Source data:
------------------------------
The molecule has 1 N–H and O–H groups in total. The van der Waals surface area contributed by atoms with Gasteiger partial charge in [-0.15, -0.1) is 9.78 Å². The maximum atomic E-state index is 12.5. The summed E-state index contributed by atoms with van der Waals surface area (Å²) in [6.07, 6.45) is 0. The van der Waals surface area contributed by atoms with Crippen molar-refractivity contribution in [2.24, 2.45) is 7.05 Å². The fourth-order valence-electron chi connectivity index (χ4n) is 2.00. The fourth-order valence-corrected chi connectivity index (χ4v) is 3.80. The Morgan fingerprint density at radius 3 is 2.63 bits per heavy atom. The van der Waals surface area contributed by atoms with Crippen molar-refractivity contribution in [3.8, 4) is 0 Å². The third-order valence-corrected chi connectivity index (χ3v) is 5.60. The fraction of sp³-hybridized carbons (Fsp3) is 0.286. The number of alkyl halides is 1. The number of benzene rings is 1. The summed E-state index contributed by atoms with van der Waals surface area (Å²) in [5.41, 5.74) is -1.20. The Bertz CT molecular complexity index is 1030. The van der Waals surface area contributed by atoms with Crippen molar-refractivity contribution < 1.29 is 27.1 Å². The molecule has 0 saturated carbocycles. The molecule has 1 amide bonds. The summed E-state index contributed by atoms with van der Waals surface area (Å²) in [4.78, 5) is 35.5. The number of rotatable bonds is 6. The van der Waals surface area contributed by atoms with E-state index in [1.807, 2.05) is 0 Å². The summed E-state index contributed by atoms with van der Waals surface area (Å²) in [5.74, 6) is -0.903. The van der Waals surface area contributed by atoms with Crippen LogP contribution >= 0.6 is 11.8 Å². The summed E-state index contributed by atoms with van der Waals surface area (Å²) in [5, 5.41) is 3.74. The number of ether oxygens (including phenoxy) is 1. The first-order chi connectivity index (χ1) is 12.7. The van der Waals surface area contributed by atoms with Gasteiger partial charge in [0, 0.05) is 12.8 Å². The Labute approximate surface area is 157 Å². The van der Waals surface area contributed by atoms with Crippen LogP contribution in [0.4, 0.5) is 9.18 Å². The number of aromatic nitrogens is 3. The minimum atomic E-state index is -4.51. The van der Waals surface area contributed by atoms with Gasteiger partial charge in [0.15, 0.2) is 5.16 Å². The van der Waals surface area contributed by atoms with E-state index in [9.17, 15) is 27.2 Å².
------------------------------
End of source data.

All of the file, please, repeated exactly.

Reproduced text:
The molecule has 1 N–H and O–H groups in total. The van der Waals surface area contributed by atoms with Gasteiger partial charge in [-0.15, -0.1) is 9.78 Å². The maximum atomic E-state index is 12.5. The summed E-state index contributed by atoms with van der Waals surface area (Å²) in [6.07, 6.45) is 0. The van der Waals surface area contributed by atoms with Crippen molar-refractivity contribution in [2.24, 2.45) is 7.05 Å². The fourth-order valence-electron chi connectivity index (χ4n) is 2.00. The fourth-order valence-corrected chi connectivity index (χ4v) is 3.80. The Morgan fingerprint density at radius 3 is 2.63 bits per heavy atom. The van der Waals surface area contributed by atoms with Crippen molar-refractivity contribution in [3.8, 4) is 0 Å². The third-order valence-corrected chi connectivity index (χ3v) is 5.60. The fraction of sp³-hybridized carbons (Fsp3) is 0.286. The number of alkyl halides is 1. The number of benzene rings is 1. The summed E-state index contributed by atoms with van der Waals surface area (Å²) in [5.41, 5.74) is -1.20. The Bertz CT molecular complexity index is 1030. The van der Waals surface area contributed by atoms with Crippen molar-refractivity contribution < 1.29 is 27.1 Å². The molecule has 0 saturated carbocycles. The molecule has 1 amide bonds. The summed E-state index contributed by atoms with van der Waals surface area (Å²) in [4.78, 5) is 35.5. The number of rotatable bonds is 6. The van der Waals surface area contributed by atoms with E-state index in [1.807, 2.05) is 0 Å². The summed E-state index contributed by atoms with van der Waals surface area (Å²) in [5.74, 6) is -0.903. The van der Waals surface area contributed by atoms with Crippen LogP contribution >= 0.6 is 11.8 Å². The summed E-state index contributed by atoms with van der Waals surface area (Å²) in [5, 5.41) is 3.74. The number of ether oxygens (including phenoxy) is 1. The first-order chi connectivity index (χ1) is 12.7. The van der Waals surface area contributed by atoms with Gasteiger partial charge in [0, 0.05) is 12.8 Å². The Labute approximate surface area is 157 Å². The van der Waals surface area contributed by atoms with Crippen LogP contribution in [0.4, 0.5) is 9.18 Å². The number of aromatic nitrogens is 3. The minimum atomic E-state index is -4.51. The van der Waals surface area contributed by atoms with Gasteiger partial charge in [0.15, 0.2) is 5.16 Å². The van der Waals surface area contributed by atoms with E-state index in [9.17, 15) is 27.2 Å².